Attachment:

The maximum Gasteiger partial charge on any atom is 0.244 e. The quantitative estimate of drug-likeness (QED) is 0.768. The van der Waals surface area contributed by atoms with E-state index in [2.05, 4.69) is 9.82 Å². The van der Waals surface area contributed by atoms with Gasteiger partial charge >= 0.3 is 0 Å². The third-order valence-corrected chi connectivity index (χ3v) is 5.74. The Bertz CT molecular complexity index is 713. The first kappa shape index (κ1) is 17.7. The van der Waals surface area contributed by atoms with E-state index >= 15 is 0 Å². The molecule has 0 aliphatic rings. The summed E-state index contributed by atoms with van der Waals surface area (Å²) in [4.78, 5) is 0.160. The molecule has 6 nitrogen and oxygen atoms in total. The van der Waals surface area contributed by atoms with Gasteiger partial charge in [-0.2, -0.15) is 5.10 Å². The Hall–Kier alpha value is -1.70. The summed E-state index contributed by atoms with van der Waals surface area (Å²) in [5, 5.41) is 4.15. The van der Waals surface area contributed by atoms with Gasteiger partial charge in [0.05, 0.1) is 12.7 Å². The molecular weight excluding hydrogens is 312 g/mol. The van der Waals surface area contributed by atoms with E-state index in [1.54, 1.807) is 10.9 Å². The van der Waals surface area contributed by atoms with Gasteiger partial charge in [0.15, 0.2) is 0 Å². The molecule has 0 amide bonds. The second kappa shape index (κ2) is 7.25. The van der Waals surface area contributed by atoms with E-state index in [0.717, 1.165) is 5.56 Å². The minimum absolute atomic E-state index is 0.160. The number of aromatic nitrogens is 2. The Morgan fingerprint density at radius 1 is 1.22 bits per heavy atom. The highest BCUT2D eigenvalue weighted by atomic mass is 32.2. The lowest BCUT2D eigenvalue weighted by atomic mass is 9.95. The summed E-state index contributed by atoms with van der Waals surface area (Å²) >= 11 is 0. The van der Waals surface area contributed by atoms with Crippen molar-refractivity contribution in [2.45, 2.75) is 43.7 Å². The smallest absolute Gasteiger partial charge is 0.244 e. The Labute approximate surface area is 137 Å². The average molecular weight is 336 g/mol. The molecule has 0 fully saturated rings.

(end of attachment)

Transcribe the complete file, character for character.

The maximum Gasteiger partial charge on any atom is 0.244 e. The quantitative estimate of drug-likeness (QED) is 0.768. The van der Waals surface area contributed by atoms with E-state index in [2.05, 4.69) is 9.82 Å². The van der Waals surface area contributed by atoms with Gasteiger partial charge >= 0.3 is 0 Å². The third-order valence-corrected chi connectivity index (χ3v) is 5.74. The Bertz CT molecular complexity index is 713. The first kappa shape index (κ1) is 17.7. The van der Waals surface area contributed by atoms with E-state index >= 15 is 0 Å². The molecule has 0 aliphatic rings. The summed E-state index contributed by atoms with van der Waals surface area (Å²) in [4.78, 5) is 0.160. The molecule has 6 nitrogen and oxygen atoms in total. The van der Waals surface area contributed by atoms with Gasteiger partial charge in [-0.2, -0.15) is 5.10 Å². The Hall–Kier alpha value is -1.70. The summed E-state index contributed by atoms with van der Waals surface area (Å²) in [5, 5.41) is 4.15. The van der Waals surface area contributed by atoms with Gasteiger partial charge in [0.05, 0.1) is 12.7 Å². The molecular weight excluding hydrogens is 312 g/mol. The van der Waals surface area contributed by atoms with E-state index in [1.54, 1.807) is 10.9 Å². The van der Waals surface area contributed by atoms with Gasteiger partial charge in [0.15, 0.2) is 0 Å². The molecule has 0 amide bonds. The second kappa shape index (κ2) is 7.25. The van der Waals surface area contributed by atoms with E-state index in [0.717, 1.165) is 5.56 Å². The minimum absolute atomic E-state index is 0.160. The number of aromatic nitrogens is 2. The Morgan fingerprint density at radius 1 is 1.22 bits per heavy atom. The highest BCUT2D eigenvalue weighted by atomic mass is 32.2. The lowest BCUT2D eigenvalue weighted by atomic mass is 9.95. The summed E-state index contributed by atoms with van der Waals surface area (Å²) >= 11 is 0. The van der Waals surface area contributed by atoms with Crippen molar-refractivity contribution in [2.45, 2.75) is 43.7 Å². The smallest absolute Gasteiger partial charge is 0.244 e. The Labute approximate surface area is 137 Å². The average molecular weight is 336 g/mol. The molecule has 0 fully saturated rings.